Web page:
The Ordinary Kindness of Paris

parisI took four years of French in high school.

I’m telling you that and if you know me, you know I have a tin ear for languages. At my best I spoke some restaurant kitchen insult-Spanish and a little reporter Arabic, brokenly, though I worked in Spanish- and Arabic-speaking communities for years. Encountering speakers of other tongues, I relied heavily on hand gestures and hoped that my utter haplessness would seem charming. I tried books, tapes, flash cards; never got any better.

It was only exacerbated by marrying a linguistic savant: Mr. A went to Brazil for a week and came back speaking passable Portuguese. I took four years of French in high school and a semester in college and the minute I opened my mouth in the café the man behind the bar just shook his head.

“Je voudrais un café au lait,” I said, haltingly.

“Would you like sugar?” he asked in perfect English.

Thank God my high school French teacher isn’t here to witness this, I thought, and pleaded with him. “Was I really that bad?”

“Yes,” he replied, smiling. He gave me my small, strong coffee with milk and pointed me towards the sugar bowl. “Enjoy your time in Paris.”

I went to Paris two years ago almost to the day. I was seven and a half months pregnant, and most people thought I was crazy. But I’d never been to Europe, and we had the days coming, and it felt like now or in a decade, so we went. We rented a tiny apartment in Montmartre, two rooms and unreliably heated, with a weird bathroom and a stove smaller than my suitcase. It had four oil paintings in it, and three balconies, and after a day I wanted to live there forever. The rotisserie across the street sold chicken sausages with rosemary, and every morning we went to a bakery and bought fresh pain au chocolat.

People always say Parisians are rude, but as I lumbered my ungainly self from the Metro to the various museums and tourist spots, I didn’t find rudeness. Parisians were direct. Go here. Do this. It’s this way. Their city was swift and wild and there was no time to hem and haw, but they were kind to me. A young man gave me his seat on a train. The owner of a shop, who spoke no English, pointed at things until we agreed on them, no sign of disgust or impatience in her eyes.

I couldn’t have blamed them if they had been rude; we are not so long removed from the days when Americans showily poured French wine down sewers and broke the windows of French-themed shops in protest for France’s lack of support for the Iraq war. I could barely forgive my country for that, for impugning the courage of the people who lost so much in World War I. As if you would ever choose a war, once you made it out of the trenches of the Somme.

Not to mention: Tourists took selfies in front of the altar at Notre Dame, in direct contravention of the sign in seven languages that asked them not to do that. Tourists posed in front of the tomb of the unknowns, posed for pictures. Still, people were kind to me.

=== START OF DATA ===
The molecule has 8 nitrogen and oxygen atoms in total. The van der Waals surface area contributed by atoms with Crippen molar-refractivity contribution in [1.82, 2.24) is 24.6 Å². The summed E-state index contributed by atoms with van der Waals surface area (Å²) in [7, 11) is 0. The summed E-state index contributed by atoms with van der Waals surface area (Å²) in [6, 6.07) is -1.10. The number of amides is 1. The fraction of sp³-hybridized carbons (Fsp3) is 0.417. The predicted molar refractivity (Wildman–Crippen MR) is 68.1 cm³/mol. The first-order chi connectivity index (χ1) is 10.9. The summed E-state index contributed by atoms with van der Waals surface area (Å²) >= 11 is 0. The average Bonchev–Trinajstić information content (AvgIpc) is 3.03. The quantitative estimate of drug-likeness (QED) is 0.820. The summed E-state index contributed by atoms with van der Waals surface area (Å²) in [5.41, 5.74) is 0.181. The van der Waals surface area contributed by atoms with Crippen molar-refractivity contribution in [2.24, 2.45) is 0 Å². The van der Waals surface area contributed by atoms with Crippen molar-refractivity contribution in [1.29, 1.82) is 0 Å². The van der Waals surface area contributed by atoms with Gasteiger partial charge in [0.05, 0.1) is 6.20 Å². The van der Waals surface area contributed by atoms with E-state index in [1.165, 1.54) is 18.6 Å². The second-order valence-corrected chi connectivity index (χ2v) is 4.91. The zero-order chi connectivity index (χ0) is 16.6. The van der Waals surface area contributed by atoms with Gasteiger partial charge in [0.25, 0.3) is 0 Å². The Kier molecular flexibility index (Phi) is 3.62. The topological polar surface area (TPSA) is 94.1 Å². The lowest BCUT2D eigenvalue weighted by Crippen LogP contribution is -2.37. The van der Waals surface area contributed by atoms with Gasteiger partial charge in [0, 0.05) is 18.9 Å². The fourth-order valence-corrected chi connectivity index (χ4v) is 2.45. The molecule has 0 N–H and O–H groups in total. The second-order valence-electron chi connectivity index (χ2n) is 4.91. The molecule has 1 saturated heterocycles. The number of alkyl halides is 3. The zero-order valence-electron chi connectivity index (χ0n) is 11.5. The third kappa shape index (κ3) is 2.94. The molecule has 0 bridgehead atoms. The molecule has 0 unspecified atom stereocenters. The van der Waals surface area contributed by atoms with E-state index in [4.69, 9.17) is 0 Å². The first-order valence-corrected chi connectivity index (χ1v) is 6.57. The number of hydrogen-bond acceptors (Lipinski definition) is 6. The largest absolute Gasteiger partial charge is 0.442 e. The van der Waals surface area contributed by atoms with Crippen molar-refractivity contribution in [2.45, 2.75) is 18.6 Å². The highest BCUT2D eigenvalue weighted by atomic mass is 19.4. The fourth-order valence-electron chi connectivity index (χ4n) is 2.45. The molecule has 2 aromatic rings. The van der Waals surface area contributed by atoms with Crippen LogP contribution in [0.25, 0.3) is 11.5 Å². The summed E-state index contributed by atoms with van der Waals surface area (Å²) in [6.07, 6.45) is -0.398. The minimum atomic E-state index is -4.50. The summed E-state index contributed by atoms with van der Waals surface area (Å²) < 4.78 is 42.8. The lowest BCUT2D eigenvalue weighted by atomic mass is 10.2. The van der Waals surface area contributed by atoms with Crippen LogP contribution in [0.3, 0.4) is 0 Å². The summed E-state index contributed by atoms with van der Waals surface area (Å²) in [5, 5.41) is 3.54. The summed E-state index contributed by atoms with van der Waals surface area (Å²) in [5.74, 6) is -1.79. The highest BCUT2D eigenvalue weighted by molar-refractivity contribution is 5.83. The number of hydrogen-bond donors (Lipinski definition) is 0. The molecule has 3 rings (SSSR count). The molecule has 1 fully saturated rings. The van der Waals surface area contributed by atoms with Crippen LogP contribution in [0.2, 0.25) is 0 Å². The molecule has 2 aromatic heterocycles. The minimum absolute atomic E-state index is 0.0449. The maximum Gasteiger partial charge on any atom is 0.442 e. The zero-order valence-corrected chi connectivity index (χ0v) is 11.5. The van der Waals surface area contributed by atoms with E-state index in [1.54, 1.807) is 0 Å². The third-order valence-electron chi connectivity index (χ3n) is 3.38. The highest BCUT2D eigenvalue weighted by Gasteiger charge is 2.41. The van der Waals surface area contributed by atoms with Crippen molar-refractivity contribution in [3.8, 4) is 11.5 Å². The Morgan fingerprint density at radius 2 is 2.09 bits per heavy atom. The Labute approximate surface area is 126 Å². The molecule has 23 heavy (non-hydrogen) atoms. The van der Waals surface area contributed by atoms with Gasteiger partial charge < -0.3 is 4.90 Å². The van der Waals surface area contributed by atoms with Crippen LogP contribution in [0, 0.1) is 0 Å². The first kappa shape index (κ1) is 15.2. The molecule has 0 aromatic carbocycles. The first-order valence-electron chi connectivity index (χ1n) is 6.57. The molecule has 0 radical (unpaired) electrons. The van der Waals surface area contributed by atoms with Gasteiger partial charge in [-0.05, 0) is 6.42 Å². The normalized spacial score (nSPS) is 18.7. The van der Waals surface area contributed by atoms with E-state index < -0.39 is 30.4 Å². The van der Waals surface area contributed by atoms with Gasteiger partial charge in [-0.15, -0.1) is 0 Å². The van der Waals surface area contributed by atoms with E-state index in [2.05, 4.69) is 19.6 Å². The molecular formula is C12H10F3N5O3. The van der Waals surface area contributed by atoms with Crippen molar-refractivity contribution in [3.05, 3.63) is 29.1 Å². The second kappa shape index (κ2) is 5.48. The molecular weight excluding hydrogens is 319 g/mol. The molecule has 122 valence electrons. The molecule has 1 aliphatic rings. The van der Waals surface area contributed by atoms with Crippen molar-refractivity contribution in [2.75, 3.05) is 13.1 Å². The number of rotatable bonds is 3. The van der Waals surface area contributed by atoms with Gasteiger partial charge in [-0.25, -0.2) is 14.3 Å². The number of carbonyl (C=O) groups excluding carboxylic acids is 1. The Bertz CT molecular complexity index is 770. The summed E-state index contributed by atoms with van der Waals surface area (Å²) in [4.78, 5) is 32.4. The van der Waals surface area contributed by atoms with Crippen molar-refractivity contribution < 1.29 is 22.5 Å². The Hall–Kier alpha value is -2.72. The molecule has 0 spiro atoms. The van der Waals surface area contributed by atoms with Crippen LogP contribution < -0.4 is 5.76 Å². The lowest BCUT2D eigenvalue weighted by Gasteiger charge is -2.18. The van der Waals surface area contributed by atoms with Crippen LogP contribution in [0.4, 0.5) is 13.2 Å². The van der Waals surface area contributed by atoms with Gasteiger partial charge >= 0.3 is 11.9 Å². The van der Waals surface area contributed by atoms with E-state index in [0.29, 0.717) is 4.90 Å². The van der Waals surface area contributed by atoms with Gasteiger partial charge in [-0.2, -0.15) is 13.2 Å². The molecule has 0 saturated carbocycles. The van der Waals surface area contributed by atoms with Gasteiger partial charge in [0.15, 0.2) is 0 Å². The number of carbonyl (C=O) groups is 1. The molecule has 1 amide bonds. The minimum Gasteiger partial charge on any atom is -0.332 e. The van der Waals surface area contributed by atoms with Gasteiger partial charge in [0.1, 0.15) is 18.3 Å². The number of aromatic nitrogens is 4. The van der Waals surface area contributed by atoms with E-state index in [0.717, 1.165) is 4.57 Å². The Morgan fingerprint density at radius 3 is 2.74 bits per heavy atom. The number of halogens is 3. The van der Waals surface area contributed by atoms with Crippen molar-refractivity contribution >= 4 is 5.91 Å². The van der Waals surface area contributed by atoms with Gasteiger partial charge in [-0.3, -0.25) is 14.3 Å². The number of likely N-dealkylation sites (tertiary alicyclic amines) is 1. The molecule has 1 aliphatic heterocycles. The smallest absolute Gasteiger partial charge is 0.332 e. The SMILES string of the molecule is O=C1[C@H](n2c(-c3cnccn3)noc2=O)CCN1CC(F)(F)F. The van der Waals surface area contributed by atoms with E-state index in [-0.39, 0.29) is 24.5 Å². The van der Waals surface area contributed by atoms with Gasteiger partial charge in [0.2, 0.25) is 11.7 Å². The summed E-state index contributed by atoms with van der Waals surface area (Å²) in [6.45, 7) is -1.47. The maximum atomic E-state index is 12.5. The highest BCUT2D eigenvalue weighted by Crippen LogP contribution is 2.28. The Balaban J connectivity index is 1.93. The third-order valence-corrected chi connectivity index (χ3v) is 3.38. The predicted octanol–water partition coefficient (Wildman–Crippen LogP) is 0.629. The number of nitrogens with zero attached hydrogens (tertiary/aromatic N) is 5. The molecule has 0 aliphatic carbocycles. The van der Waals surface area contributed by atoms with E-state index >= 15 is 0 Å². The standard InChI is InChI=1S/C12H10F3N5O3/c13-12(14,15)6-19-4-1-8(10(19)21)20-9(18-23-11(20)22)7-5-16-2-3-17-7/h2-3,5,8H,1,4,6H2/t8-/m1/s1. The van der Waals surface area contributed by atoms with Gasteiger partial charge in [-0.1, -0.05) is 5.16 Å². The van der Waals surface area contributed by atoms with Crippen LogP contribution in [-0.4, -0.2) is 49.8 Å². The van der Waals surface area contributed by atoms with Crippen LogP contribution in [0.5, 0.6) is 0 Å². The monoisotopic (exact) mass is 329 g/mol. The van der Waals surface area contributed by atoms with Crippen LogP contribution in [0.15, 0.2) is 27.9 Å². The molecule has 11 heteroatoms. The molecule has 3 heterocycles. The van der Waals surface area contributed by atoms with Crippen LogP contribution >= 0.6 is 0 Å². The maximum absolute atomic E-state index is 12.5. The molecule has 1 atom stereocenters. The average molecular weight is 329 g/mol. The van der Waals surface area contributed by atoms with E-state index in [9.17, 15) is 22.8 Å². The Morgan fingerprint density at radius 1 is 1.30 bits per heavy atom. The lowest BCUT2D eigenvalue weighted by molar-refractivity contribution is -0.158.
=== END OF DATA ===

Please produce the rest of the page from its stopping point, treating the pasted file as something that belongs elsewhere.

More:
I am thinking of that kindness tonight. Of the men and women I met during a talk I gave there, who ran literature programs and loved the same authors I did. Of the people who smiled at me on the street on the fourth day we passed each other, because we were neighbors now. Of the selfless givers of directions and drivers of taxis and counters-out of change I was unsure of. We underestimate ordinary kindness, those of us who don’t live in cities crammed floor to ceiling with people and cars and refuse and noise. We don’t consider how much we depend on it until we are the size of a house, as I was, just wanting a cup of coffee.

We don’t think about how often we hold a door, lift a package, smile and give a warm word. We don’t think about how we hold each other up, until everything falls down.

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A.

5 thoughts on “The Ordinary Kindness of Paris

  1. June Butler says:

    I thought the same as you about the French. My language skills are somewhat better than yours, and the people were helpful and kind, though,as you say, direct. One day, when I was searching for the entrance to the Musée de Cluny, a woman did not simply point the way, but she walked me halfway around the block to show me. I encountered one rude person in my several visits to France, an immigration agent, and, after he let me through, I told him he was rude in French. Now that I look back, that was foolish. When the French learned I was from Louisiana, they treated me like a cousin. Je suis désolé.

  2. judyb54 says:

    Thank you. Sharing

  3. Escariot says:

    Thank you Athenae…this was perfect for me. I have been following twitter and BBC for hours, numb, cringing, dulled. Not sure what I needed to read to be able to just stop and try to sleep. And I was so happy to see you posted, and this was perfect. After reading it (twice) I was reminded of Prince Myskin, and how Beauty will Save the World.

  4. racymind says:

    I did not find the French rude at all. Maybe a couple of people weren’t that happy I needed communication assistance, but rude is the wrong word. I fuckin’ love the city of Paris. A week was too short, as I’m sure a month or a year would not be enough time.

  5. kaleberg says:

    I never noticed anyone in Paris being particularly rude. Parisians are urban. Paris is full of helpful people. Obviously, having a bit of French makes it a bit easier, but people there do try to help, lack of language notwithstanding. I think the people who find them rude are the same people who find New Yorkers rude, perhaps suburbanites?

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